If you are breastfeeding and are concerned about your baby having an intolerance or allergy to foods you are eating, contact the pediatrician for more information.
If needed, a small amount of 100% prune, apple, or pear juice may be added to formula or breastmilk as long as baby is older than 4 weeks. The general recommendation is to give 1 oz per day for every month of life up to 4 months. For example, a 3 month old would be allowed to have 3 oz per day. Be sure to discuss with your doctor before providing your baby with juice. Note that juice is not recommended for infants younger than 1 year old at any other time.
If these dietary changes do not work, or if you are at all concerned, call the pediatrician.
Include lots of fiber in your child’s diet, from vegetables, fruits, beans and whole grains in your child’s diet
The recommended amount of fiber for toddlers (children 1-3 years old) is about 19 grams of fiber per day.
Examples of foods with fiber include apples and pears (keep the skin on for added fiber), berries, prunes, sweet potatoes, peas, broccoli, beans, oatmeal and whole grain bread or pasta. You can’t go wrong with vegetables and fruits so offer a variety to your child daily.
For reference, half a cup of cooked beans has about 6-9 grams of fiber, 1 small apple with skin has about 3 grams of fiber and half a cup of broccoli or greens has about 3 grams of fiber.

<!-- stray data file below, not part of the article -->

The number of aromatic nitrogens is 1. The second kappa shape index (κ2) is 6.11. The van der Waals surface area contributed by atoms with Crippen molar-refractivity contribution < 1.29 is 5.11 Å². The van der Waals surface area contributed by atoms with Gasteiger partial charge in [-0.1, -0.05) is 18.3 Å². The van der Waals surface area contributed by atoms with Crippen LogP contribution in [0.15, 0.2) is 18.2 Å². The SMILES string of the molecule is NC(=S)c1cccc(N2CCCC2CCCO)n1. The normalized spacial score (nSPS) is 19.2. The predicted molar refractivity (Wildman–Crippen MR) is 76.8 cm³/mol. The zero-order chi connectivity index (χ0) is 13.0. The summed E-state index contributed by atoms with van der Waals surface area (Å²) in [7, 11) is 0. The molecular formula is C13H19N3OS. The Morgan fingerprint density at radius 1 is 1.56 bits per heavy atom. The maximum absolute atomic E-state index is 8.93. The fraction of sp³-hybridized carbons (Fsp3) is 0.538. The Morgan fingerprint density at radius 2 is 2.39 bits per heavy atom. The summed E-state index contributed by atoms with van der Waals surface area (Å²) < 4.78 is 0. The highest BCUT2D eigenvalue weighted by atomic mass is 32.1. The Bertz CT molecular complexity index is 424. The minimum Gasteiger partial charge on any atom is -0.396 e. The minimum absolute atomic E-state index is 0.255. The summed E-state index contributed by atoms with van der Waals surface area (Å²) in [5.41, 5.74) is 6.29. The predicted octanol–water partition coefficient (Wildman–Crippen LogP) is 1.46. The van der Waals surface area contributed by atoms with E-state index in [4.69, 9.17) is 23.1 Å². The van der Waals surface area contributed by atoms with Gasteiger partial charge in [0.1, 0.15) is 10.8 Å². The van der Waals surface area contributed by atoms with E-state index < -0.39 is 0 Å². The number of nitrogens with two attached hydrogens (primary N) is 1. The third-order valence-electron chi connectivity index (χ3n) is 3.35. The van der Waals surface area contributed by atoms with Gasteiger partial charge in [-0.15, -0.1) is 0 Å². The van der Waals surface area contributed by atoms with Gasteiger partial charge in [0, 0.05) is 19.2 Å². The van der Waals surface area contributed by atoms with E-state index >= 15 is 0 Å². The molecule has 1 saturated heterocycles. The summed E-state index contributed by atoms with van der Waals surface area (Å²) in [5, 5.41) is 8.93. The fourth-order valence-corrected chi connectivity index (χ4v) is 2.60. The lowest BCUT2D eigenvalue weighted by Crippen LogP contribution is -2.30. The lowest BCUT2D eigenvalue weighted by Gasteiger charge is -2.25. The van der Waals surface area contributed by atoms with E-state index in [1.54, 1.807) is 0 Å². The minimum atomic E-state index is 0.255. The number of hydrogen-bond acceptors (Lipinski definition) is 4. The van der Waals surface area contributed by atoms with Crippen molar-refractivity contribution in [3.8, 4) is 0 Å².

Check the nutrition facts panel on whole grains to determine the amount of fiber they provide.
Avoid too many low fiber foods
Examples of foods that are either low in or don’t have any fiber include cheese, chips, ice cream, meat and many processed foods. Try swapping out low fiber foods for those high in fiber.
Probiotics, or healthy gut bacteria, may also be helpful in relieving constipation. Try adding yogurt or other foods with added probiotics
Breastmilk contains both probiotics and prebiotics, which have been shown to be beneficial for gut health in people of all ages. Research on formulas with prebiotics shown that they may lead to better stool consistency and frequency in infants. So if your baby struggles with constipation and all other dietary changes have not helped, choosing a formula with prebiotics may be beneficial.
Massage your baby
The “I love you” massage for babies and toddlers can be helpful in reducing constipation, abdominal pain, bloating, and gas. Read Baby massage: Benefits and techniques for all the details.
Encourage your child to move his bowels
When potty training, ask your child frequently if he needs to use the bathroom and visit the bathroom regularly even if your child does not ask to go. Help your child feel comfortable using the bathroom in places other than your own home.
If constipation persists, contact your healthcare provider
If your child is experiencing persistent constipation for 2 weeks or constipation accompanied by fever, vomiting, blood in stool, swollen abdomen or weight loss you should contact your child’s pediatrician.
Do not use treatments such as mineral oil, stimulant laxatives, or enemas without consulting your child’s pediatrician.
Iron Fortification of Infant Formulas. American Academy of Pediatrics. Volume 104. Issue 1 (1999).